THROUGH THE EYES OF A POLICEMAN
Congratulations Robert Moses for coming in first-place in the first-ever Eric Williams Scholarship Fund Art Contest. Thank you for all your hard work and participation!
Robert Moses has been teaching for over 50 years. Currently he teaches art at a Jewish high school in Kingston, PA and also teaches math and science at a rabbinical college in Wilkes-Barre. His goal is to graduate from LCCC with an associates degree in drawing and painting. When asked about his long teaching career Mr. Moses commented, “I have never worked a day in my life.”
A peaceful medieval town, somewhere in France, around 1096-1099, the time of the First Crusades. Street is empty, morning has come, two Crusader tents are visible on the roof of the last building suggesting the beginning of the Crusades. At the end of the street is an arch allowing movement down the street onto open fields. Bright blue light reflects off windows made from flattened animal horns. All is well.
The architecture, almost the same as the French medieval town, is evident. The road, however, is different: instead of an easy passage out of town, an ominous house with high black doors blocks the exit from the street.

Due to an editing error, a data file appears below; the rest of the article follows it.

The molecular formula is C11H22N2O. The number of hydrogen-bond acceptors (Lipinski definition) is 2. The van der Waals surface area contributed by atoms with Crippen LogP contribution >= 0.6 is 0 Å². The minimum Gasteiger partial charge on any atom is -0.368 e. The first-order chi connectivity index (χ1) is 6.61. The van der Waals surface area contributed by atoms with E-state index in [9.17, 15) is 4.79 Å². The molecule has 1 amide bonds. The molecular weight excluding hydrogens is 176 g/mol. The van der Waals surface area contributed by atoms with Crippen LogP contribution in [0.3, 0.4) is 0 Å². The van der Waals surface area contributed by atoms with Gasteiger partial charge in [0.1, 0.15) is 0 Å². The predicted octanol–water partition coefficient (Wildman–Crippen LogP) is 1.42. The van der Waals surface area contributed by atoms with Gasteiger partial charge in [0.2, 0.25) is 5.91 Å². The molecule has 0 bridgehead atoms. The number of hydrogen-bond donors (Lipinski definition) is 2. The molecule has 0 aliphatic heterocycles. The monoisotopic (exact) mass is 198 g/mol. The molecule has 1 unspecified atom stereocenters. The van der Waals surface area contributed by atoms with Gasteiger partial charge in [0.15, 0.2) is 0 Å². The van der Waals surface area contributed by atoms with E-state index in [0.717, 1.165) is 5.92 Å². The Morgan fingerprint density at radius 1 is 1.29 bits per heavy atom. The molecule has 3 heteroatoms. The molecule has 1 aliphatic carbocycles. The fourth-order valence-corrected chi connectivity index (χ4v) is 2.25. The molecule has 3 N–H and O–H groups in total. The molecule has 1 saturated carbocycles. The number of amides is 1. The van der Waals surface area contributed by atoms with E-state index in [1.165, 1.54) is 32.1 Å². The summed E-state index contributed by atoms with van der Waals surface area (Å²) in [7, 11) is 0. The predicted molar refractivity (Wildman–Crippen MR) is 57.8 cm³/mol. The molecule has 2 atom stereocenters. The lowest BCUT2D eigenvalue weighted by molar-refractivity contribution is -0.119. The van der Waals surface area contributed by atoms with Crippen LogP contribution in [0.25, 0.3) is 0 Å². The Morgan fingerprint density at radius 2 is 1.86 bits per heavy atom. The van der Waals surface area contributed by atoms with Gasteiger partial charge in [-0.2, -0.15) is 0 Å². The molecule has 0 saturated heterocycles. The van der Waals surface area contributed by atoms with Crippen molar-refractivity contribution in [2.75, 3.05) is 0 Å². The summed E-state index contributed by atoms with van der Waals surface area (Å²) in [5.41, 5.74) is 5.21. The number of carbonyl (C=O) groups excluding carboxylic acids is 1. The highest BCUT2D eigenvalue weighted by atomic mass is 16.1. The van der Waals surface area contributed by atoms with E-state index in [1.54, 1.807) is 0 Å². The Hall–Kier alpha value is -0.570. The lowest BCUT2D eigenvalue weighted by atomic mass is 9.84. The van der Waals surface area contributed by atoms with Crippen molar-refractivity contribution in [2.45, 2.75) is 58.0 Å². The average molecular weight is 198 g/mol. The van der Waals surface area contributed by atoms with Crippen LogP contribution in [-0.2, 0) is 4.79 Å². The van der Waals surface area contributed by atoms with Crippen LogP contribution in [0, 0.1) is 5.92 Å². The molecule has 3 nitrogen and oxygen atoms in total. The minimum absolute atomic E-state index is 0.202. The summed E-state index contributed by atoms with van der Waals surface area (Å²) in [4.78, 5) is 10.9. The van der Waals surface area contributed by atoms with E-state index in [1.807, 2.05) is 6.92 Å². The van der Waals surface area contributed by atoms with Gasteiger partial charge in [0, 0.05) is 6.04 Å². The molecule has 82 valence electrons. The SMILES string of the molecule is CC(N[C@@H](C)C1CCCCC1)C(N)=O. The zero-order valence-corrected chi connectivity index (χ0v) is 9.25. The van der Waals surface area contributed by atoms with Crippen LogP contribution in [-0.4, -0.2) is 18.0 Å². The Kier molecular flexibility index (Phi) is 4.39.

On the right side, an American flag is drooped over a black wooden post projecting out of the wall. The flag is wrongly positioned with the stars next to the wall. The stars are fuzzy, out-of-focus, indistinct. The black stripes on the flag and the blue line remind us that police lives matter. In Pittsburgh, as well as in all active shooter situations, police risk their lives to save the lives of citizens.
Through the eyes of a policeman, who is highly stressed due to the blood that is coming from under the synagogue door at the end of the street, all is not the way it should be. The flag stars are out-of-focus, and roof on the third building seems to continue going upward as if straight to heaven, because the policeman is focused on the blood. On top of the next roof are Crusader tenets, turned blood red.
Pittsburgh is experiencing murder. The police are called. A black car with no eyes portends disaster as it sits on a medieval cart used to bring out he dead during the Black Plague.
As our policeman feels the enormity of what has happened in Pittsburgh, as if a new plague had been brought to America by way of hatred, a crusade of hatred so to speak, not a crusade of love, the policeman realizes that the Middle Ages has come to Pittsburgh. In the midst of this disaster the tree of life continues to be green.